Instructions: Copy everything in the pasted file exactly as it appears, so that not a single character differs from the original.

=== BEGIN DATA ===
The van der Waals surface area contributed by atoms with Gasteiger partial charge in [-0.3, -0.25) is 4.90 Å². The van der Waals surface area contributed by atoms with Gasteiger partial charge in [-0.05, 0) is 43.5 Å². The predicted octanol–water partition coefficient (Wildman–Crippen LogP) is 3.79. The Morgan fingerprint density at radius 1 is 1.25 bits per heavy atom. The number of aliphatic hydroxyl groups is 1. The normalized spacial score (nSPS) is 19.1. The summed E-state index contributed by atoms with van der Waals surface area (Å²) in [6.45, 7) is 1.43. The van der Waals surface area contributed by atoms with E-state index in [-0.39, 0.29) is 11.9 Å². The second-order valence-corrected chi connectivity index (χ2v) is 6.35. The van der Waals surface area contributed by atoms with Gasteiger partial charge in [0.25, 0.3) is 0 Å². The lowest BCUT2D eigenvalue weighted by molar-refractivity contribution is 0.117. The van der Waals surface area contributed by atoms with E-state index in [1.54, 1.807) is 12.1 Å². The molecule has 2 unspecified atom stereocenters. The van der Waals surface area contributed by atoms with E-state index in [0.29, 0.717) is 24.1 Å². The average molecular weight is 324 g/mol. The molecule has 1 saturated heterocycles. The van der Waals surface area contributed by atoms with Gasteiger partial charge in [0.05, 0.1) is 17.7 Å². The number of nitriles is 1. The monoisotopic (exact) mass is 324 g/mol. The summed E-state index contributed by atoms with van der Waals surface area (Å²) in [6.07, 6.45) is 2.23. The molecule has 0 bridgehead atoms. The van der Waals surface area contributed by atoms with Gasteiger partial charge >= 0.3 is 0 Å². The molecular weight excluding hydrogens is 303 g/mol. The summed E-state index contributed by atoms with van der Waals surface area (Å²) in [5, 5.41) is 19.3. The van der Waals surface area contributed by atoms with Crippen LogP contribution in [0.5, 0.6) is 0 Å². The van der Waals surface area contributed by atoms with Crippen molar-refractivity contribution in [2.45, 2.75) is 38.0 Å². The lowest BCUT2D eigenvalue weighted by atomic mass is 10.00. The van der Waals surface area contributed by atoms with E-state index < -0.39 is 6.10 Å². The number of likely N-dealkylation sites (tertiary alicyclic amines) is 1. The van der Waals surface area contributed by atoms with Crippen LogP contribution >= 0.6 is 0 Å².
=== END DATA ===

The van der Waals surface area contributed by atoms with Gasteiger partial charge in [-0.3, -0.25) is 4.90 Å². The van der Waals surface area contributed by atoms with Gasteiger partial charge in [-0.05, 0) is 43.5 Å². The predicted octanol–water partition coefficient (Wildman–Crippen LogP) is 3.79. The Morgan fingerprint density at radius 1 is 1.25 bits per heavy atom. The number of aliphatic hydroxyl groups is 1. The normalized spacial score (nSPS) is 19.1. The summed E-state index contributed by atoms with van der Waals surface area (Å²) in [6.45, 7) is 1.43. The van der Waals surface area contributed by atoms with E-state index in [-0.39, 0.29) is 11.9 Å². The second-order valence-corrected chi connectivity index (χ2v) is 6.35. The van der Waals surface area contributed by atoms with Gasteiger partial charge in [0.25, 0.3) is 0 Å². The lowest BCUT2D eigenvalue weighted by molar-refractivity contribution is 0.117. The van der Waals surface area contributed by atoms with E-state index in [1.54, 1.807) is 12.1 Å². The molecule has 2 unspecified atom stereocenters. The van der Waals surface area contributed by atoms with E-state index in [0.29, 0.717) is 24.1 Å². The average molecular weight is 324 g/mol. The molecule has 1 saturated heterocycles. The van der Waals surface area contributed by atoms with Gasteiger partial charge in [0.05, 0.1) is 17.7 Å². The number of nitriles is 1. The monoisotopic (exact) mass is 324 g/mol. The summed E-state index contributed by atoms with van der Waals surface area (Å²) in [6.07, 6.45) is 2.23. The molecule has 0 bridgehead atoms. The van der Waals surface area contributed by atoms with Gasteiger partial charge >= 0.3 is 0 Å². The molecular weight excluding hydrogens is 303 g/mol. The summed E-state index contributed by atoms with van der Waals surface area (Å²) in [5, 5.41) is 19.3. The van der Waals surface area contributed by atoms with Crippen LogP contribution in [0.5, 0.6) is 0 Å². The van der Waals surface area contributed by atoms with Crippen molar-refractivity contribution in [2.45, 2.75) is 38.0 Å². The lowest BCUT2D eigenvalue weighted by atomic mass is 10.00. The van der Waals surface area contributed by atoms with E-state index < -0.39 is 6.10 Å². The number of likely N-dealkylation sites (tertiary alicyclic amines) is 1. The van der Waals surface area contributed by atoms with Crippen LogP contribution >= 0.6 is 0 Å².